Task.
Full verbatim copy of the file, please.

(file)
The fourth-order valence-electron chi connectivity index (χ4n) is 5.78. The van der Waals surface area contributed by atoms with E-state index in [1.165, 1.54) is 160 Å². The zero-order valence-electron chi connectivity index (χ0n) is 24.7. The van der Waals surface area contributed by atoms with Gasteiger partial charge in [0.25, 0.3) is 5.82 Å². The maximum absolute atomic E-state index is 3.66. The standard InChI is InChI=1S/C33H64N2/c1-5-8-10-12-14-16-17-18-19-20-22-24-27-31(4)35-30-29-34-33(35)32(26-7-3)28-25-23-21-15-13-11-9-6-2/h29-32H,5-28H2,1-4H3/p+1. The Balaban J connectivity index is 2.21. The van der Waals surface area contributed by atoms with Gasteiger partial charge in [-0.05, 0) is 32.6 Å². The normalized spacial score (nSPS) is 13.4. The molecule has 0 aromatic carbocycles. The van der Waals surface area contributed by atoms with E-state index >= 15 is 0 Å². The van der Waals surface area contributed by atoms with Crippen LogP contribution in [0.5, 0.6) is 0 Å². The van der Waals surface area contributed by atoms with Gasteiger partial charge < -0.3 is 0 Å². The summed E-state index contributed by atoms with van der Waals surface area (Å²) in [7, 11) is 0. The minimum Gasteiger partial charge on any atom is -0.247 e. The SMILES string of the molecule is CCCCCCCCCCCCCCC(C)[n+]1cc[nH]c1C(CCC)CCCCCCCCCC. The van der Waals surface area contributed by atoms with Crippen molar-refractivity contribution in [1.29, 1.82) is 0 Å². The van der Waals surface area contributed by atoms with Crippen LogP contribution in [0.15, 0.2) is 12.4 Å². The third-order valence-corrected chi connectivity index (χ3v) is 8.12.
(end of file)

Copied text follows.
The fourth-order valence-electron chi connectivity index (χ4n) is 5.78. The van der Waals surface area contributed by atoms with E-state index in [1.165, 1.54) is 160 Å². The zero-order valence-electron chi connectivity index (χ0n) is 24.7. The van der Waals surface area contributed by atoms with Gasteiger partial charge in [0.25, 0.3) is 5.82 Å². The maximum absolute atomic E-state index is 3.66. The standard InChI is InChI=1S/C33H64N2/c1-5-8-10-12-14-16-17-18-19-20-22-24-27-31(4)35-30-29-34-33(35)32(26-7-3)28-25-23-21-15-13-11-9-6-2/h29-32H,5-28H2,1-4H3/p+1. The Balaban J connectivity index is 2.21. The van der Waals surface area contributed by atoms with Gasteiger partial charge in [-0.05, 0) is 32.6 Å². The normalized spacial score (nSPS) is 13.4. The molecule has 0 aromatic carbocycles. The van der Waals surface area contributed by atoms with E-state index >= 15 is 0 Å². The van der Waals surface area contributed by atoms with Crippen LogP contribution in [0.5, 0.6) is 0 Å². The van der Waals surface area contributed by atoms with Gasteiger partial charge < -0.3 is 0 Å². The summed E-state index contributed by atoms with van der Waals surface area (Å²) in [7, 11) is 0. The minimum Gasteiger partial charge on any atom is -0.247 e. The SMILES string of the molecule is CCCCCCCCCCCCCCC(C)[n+]1cc[nH]c1C(CCC)CCCCCCCCCC. The van der Waals surface area contributed by atoms with Crippen molar-refractivity contribution in [1.29, 1.82) is 0 Å². The van der Waals surface area contributed by atoms with Crippen LogP contribution in [0.15, 0.2) is 12.4 Å². The third-order valence-corrected chi connectivity index (χ3v) is 8.12.